\begin{aligned}& \sum_{i=1}^{n}\sum _{j=1}^{m}p_{i}w_{j}\phi (a_{i},c_{j})-\sum_{i=1} ^{n}\sum_{j=1}^{m}p_{i}w_{j} \phi (b_{i},d_{j}) \\& \quad \geq \sum_{i=1}^{n}\sum _{j=1}^{m}p_{i}w_{j}t_{i}(a_{i}-b_{i})+ \sum_{i=1}^{n}\sum _{j=1}^{m}p_{i}w_{j}s_{j}(c_{j}-d_{j}), \end{aligned}
(2.3)

where $$t_{i}$$ is the positive partial derivative of ϕ with respect to the first variable at $$b_{i}$$ ($$i=1,2,\dots ,n$$) and $$s_{j}$$ is the positive partial derivative of ϕ with respect to the second variable at $$d_{j}$$ ($$j=1,2,\dots ,m$$).

### Proof

It follows from the convexity of the function $$\phi :\mathbf {I}_{1} \times \mathbf {I}_{2}\mapsto \mathbb{R}$$ that

$$\phi (x,y)-\phi (w,z)\geq \bigl\langle \nabla \phi (w,z),(x-w,y-z)\bigr\rangle$$

for all $$(x,y),(w,z)\in \mathbf {I}_{1}\times \mathbf {I}_{2}$$. That is,

$$\phi (x,y)-\phi (w,z)\geq \frac{\partial \phi }{\partial w}(w,z) (x-w)+\frac{ \partial \phi }{\partial z}(w,z) (y-z).$$
(2.4)

Now, applying (2.4) and by choosing $$x\rightarrow a_{i}$$, $$y\rightarrow c_{i}$$, $$w\rightarrow b_{i}$$ and $$z\rightarrow d_{j}$$, we get

$$\phi (a_{i},c_{j})-\phi (b_{i},d_{j}) \geq t_{i}(a_{i}-b_{i})+s_{j}(c _{j}-d_{j}).$$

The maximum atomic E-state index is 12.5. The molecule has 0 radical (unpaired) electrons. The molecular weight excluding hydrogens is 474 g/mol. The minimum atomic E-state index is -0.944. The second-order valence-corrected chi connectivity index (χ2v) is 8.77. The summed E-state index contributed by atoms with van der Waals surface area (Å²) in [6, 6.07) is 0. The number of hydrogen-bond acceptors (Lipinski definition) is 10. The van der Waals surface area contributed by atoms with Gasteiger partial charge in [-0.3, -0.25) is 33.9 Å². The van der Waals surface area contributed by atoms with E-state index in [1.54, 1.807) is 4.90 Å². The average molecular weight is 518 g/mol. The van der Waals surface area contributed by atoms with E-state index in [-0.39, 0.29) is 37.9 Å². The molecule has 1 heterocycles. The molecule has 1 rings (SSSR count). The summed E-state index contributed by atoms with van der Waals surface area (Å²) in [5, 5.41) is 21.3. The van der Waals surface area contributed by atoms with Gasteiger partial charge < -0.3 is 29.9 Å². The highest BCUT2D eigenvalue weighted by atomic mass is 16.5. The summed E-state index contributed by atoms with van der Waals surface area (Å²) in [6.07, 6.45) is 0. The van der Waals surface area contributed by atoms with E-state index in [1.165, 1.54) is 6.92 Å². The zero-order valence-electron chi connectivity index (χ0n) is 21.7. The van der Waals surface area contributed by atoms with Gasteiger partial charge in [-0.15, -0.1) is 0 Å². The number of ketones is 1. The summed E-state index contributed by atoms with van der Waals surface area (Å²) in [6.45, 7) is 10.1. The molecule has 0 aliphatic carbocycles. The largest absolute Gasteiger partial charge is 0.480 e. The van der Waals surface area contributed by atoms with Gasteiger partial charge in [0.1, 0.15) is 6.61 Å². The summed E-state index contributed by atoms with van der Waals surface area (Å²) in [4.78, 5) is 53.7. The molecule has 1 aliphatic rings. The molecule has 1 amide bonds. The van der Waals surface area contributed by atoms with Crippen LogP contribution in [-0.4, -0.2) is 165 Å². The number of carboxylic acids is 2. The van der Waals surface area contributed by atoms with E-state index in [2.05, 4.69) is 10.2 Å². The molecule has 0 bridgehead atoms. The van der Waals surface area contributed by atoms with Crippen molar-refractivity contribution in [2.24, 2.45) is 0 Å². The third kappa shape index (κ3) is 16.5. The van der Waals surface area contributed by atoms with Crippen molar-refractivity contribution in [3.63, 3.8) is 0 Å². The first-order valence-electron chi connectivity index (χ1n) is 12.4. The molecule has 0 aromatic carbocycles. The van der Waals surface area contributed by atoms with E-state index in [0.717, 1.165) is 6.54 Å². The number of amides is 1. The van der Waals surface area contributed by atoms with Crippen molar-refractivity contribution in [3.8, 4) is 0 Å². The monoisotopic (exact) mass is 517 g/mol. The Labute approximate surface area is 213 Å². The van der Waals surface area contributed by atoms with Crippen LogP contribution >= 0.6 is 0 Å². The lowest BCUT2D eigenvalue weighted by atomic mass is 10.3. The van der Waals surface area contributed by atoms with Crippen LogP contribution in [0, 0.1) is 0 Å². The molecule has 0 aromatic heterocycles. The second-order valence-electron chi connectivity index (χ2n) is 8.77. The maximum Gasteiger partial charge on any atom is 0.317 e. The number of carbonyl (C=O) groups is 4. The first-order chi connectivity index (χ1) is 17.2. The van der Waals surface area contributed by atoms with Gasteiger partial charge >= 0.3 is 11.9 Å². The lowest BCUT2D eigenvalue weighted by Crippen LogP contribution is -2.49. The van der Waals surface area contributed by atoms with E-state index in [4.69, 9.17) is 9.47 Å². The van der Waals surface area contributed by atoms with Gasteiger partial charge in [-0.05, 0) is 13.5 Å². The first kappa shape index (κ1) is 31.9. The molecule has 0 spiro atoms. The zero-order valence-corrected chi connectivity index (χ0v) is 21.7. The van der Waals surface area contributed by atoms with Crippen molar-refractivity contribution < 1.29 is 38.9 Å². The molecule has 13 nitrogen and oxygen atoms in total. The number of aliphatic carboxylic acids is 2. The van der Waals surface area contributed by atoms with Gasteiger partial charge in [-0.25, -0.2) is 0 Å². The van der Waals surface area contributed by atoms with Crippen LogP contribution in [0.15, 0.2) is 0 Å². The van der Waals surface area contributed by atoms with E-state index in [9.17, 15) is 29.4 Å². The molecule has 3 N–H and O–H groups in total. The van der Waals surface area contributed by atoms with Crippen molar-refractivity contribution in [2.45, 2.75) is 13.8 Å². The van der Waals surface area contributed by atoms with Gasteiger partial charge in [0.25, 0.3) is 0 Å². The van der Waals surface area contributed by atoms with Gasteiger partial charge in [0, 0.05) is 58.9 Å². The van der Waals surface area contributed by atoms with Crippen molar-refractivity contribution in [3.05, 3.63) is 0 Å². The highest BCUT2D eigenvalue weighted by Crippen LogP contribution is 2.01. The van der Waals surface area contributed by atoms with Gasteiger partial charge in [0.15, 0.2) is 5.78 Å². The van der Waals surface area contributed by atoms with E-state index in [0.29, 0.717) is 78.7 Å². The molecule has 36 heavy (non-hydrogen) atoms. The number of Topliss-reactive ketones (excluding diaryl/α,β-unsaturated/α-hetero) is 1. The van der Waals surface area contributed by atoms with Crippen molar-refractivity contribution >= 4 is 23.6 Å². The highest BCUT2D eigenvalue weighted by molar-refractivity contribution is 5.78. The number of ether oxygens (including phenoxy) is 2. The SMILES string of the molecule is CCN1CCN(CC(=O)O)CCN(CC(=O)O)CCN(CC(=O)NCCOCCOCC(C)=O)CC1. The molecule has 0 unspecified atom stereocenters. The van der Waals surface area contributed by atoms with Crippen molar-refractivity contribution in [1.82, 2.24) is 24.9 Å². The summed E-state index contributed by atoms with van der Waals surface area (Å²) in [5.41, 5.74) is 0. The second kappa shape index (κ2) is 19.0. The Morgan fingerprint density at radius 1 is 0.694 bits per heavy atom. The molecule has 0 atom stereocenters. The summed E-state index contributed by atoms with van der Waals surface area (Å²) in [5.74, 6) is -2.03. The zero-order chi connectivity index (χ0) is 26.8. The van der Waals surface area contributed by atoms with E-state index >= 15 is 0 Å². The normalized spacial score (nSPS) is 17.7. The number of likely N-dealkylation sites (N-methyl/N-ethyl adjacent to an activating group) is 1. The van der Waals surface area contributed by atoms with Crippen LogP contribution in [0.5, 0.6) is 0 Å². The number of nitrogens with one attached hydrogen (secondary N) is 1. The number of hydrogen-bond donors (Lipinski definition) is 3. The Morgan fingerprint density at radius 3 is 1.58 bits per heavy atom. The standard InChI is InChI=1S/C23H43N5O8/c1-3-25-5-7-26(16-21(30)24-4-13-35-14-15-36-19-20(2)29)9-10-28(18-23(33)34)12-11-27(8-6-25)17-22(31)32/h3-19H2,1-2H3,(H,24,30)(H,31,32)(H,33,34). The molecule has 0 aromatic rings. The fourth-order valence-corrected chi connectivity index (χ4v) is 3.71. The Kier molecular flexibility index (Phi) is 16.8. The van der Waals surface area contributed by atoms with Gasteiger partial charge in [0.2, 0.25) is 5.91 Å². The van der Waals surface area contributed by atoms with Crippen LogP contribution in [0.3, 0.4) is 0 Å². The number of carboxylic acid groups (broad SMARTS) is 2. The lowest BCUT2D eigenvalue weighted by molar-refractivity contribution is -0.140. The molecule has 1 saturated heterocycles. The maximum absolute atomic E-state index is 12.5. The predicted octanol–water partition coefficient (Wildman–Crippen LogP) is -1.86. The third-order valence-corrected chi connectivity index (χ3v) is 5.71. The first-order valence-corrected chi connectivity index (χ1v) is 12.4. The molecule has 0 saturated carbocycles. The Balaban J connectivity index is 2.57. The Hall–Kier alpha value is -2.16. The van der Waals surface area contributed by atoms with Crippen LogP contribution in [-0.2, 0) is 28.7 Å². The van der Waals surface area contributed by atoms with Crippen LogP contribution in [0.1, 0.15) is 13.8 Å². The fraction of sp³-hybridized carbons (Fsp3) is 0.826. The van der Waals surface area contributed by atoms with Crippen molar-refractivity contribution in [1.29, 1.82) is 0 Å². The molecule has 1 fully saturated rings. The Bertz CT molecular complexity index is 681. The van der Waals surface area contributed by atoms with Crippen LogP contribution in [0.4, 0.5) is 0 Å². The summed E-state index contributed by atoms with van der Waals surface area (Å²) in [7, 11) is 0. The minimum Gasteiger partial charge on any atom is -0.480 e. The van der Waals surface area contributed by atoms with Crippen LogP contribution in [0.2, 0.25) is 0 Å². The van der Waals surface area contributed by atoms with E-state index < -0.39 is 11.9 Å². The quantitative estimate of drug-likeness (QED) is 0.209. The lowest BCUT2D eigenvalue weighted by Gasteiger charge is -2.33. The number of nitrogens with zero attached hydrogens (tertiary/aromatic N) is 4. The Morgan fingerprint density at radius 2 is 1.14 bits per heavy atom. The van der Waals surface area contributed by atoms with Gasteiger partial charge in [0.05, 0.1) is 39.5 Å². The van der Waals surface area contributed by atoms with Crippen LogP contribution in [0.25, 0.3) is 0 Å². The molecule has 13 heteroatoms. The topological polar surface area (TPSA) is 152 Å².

(2.5)

Multiplying both sides of (2.5) by $$p_{i}w_{j}$$ and summing over the indices, we obtain

\begin{aligned}& \sum_{i=1}^{n}\sum _{j=1}^{m}p_{i}w_{j}\phi (a_{i},c_{j})-\sum_{i=1} ^{n}\sum_{j=1}^{m}p_{i}w_{j} \phi (b_{i},d_{j}) \\& \quad \geq \sum_{i=1}^{n}\sum _{j=1}^{m}p_{i}w_{j}t_{i}(a_{i}-b_{i})+ \sum_{i=1}^{n}\sum _{j=1}^{m}p_{i}w_{j}s_{j}(c_{j}-d_{j}). \end{aligned}

□

If $$\textbf{p}=(p_{1},p_{2},\dots ,p_{n})$$ and $$\textbf{w}=(w_{1},w _{2},\dots ,w_{m})$$ are two tuples, then throughout this paper $$P_{k}$$ and $$W_{j}$$ are defined by $$P_{k}=\sum_{i=1}^{k}p_{i}$$ and $$W_{j}=\sum_{i=1}^{j}w_{i}$$, $$k=1,2,\dots ,n$$ and $$j=1,2,\dots ,m$$.

Some majorization type results, which are obtained from the above Theorem 2.2, are given in the form of the following Propositions 2.3 and 2.5.

### Proposition 2.3

Assume that all the hypotheses of Theorem 2.2 hold. Additionally, b and $$\textbf{a}-\textbf{b}$$ are monotonic in the same sense, and c and $$\textbf{c}-\textbf{d}$$ are monotonic in the same sense. If

$$\sum_{i=1}^{n}a_{i}p_{i}= \sum_{i=1}^{n}b_{i}p_{i}$$
(2.6)

and

$$\sum_{j=1}^{m}c_{j}w_{j}= \sum_{j=1}^{m}d_{j}w_{j},$$
(2.7)

then

$$\sum_{i=1}^{n}\sum _{j=1}^{m}p_{i}w_{j}\phi (a_{i},c_{j})\geq \sum_{i=1} ^{n}\sum_{j=1}^{m}p_{i}w_{j} \phi (b_{i},d_{j}).$$
(2.8)

### Proof